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WASHINGTON WATCH: July 12, 2022



 

THE LONG GAME: House to vote on abortion bills; Democrats try to revive parts of BBB In the wake of the Supreme Court’s decision overturning Roe v. Wade, the House will take up two bills this week aimed at protecting women’s access to reproductive health care, The Hill reports. The Ensuring Access to Abortion Act, H.R. 8297, protects women who need to travel out-of-state for an abortion, if they live in a state that has banned the procedure. Some GOP lawmakers have stated their intention to make it illegal for women to cross state lines to have an abortion. A second piece of legislation, the Women’s Health Protection Act, H.R. 8296, would codify Roe into law. Last fall, the House passed a version of the bill, with every Democrat but one voting in favor. The Senate has twice failed to pass the bill. “While Republicans seek to criminalize reproductive health care nationwide, House Democrats will never relent in our fight to defend freedom for women and for every American,” said Speaker Nancy Pelosi (D-CA) in a statement.

Meanwhile, talks have accelerated between top Senate Democrats and one of their own members, Sen. Joe Manchin (D-WV), on the possibility of passing a spending bill that addresses climate change and lowers health care costs. It is anticipated that any agreed upon spending bill would provide significantly less in funding than the original $2 trillion package. Still, Democrats are eager to pass a bill that includes some elements of President Biden’s Build Back Better Act agenda before the November midterms. According to the Washington Post, Manchin and Senate Majority Leader Chuck Schumer (D-NY) are scheduled to meet early in the week to discuss the climate-related elements of the package.

There is agreement to lower seniors’ drug prices by allowing Medicare to negotiate some drug costs and to place penalties on large pharmaceutical companies whose price increases outpace inflation. Democrats are seeking the Senate parliamentarian’s approval to bring the package up under reconciliation rules, which would allow it to pass with 51 votes and bypass a GOP filibuster.


Washington Watch is published weekly when Congress is in session. Published monthly during extended recess or adjournment.


 



Spotlight on Puerto Rico





New funding to address Puerto Rico's housing crisis

Nearly five years after Hurricane Maria hit and wrecked approximately 60% of homes on the Island, the federal government has given Puerto Rico access to $18.3 billion in federal housing recovery funds. Of the $18.3 billion, Puerto Rico has so far only accessed $824,000, so there is still ample opportunity to address the Island's longstanding affordable housing crisis. Housing prices rose 22% in the years since Hurricane Maria, despite some 750,000 homes being damaged by the storm and many homeowners never getting enough funding to adequately repair them. Meanwhile, the Center for a New Economy, a nonpartisan think tank, has published a new report concluding that the best way forward is for the government to examine need at a granular level, neighborhood-by-neighborhood, thus allowing focus on revitalization as well as reconstruction to grow local economies.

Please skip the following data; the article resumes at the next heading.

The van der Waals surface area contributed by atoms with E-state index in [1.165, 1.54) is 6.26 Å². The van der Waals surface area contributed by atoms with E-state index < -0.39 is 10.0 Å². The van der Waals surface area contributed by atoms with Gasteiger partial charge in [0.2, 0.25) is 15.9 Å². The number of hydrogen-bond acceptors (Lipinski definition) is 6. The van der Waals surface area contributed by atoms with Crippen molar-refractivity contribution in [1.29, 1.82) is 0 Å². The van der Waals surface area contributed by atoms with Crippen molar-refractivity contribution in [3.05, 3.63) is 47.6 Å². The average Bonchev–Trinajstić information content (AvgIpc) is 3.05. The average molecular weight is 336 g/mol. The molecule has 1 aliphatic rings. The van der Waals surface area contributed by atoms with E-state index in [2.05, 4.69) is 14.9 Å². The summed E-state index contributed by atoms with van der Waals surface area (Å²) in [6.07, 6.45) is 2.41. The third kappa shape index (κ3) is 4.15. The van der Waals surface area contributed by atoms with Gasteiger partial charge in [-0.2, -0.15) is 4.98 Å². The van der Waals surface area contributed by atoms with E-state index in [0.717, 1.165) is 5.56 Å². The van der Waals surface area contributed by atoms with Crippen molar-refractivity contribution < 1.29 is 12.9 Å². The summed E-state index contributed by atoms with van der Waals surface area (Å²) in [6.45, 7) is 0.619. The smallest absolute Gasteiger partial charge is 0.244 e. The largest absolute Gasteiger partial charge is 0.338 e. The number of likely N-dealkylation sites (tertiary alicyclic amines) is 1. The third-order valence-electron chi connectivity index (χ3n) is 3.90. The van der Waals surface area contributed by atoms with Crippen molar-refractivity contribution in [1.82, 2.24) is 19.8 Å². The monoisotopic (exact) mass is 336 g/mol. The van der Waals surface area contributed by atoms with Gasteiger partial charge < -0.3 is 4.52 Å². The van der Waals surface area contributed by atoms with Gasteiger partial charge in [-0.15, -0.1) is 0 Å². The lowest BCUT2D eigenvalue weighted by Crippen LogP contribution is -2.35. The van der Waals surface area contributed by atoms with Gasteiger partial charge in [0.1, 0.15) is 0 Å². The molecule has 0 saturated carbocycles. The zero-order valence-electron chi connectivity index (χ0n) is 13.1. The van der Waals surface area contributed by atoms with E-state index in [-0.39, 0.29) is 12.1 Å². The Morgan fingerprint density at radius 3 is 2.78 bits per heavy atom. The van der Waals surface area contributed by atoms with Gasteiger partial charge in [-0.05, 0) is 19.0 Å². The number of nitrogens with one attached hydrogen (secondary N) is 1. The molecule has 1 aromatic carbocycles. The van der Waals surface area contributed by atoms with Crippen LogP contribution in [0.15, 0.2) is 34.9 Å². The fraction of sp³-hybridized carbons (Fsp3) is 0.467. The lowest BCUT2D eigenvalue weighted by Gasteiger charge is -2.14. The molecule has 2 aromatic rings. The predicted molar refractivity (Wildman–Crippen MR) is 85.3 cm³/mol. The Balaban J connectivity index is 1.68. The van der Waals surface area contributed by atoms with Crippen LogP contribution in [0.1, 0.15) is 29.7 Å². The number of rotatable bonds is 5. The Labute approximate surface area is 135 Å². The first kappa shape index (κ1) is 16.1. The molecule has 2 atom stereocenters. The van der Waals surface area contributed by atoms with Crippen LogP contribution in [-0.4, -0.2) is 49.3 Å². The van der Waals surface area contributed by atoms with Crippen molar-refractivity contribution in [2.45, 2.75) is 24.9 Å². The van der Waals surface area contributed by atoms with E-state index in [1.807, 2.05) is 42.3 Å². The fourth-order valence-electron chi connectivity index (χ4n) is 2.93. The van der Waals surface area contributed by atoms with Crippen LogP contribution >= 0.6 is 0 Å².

Poll shows many would support debt cancelation for Puerto Rico and territories

A recent poll by IZQ Strategies showed that 46% of likely U.S. voters would support a one-time debt cancelation for Puerto Rico and other territories in the event of either statehood or independence. Thirty-seven percent would oppose such a measure. Among Latinos, 58% support the idea and only 25% oppose it. When split by party, 60% of Democrats supported debt cancelation as did 29% of Republicans, showing there is a significant partisan gap regarding how to address territorial debt in the event of any status change.


Puerto Rico announces $7.6 million cybersecurity program

On July 6, the Puerto Rican government announced new investments and major upgrades to the Island's cybersecurity infrastructure. The funds will be used to construct a security operations center at the Puerto Rican Innovation and Technology Service and to implement new protective services like endpoint detection and event logging. The services will be provided by the Multi-State Information Sharing and Analysis Center, a cybersecurity resource organization that supports state and local governments. The new effort will bring Puerto Rico into the top tier of jurisdictions protecting from cyber threats across the US. The largest known cyberattack on the Island happened in 2020, when the government lost $4 million.




 

View From The White House


  • President Biden signed an executive order last Friday directing the Department of Health and Human Services to protect access to emergency medical care, enforce the Affordable Care Act’s birth control mandate, and expand access to abortion medication.

  • The Justice Department recently filed suit against Arizona over the state’s new voting laws that require people to show proof of citizenship in order to cast a ballot in federal elections.

  • The Transportation Department announced a new rule on Thursday that calls upon states to set targets to reduce tailpipe emissions on interstate highways and other major roads.

  • The Biden Administration unveiled a $400 million security package for Ukraine, including four high mobility rocket systems, ammunition and tactical vehicles.


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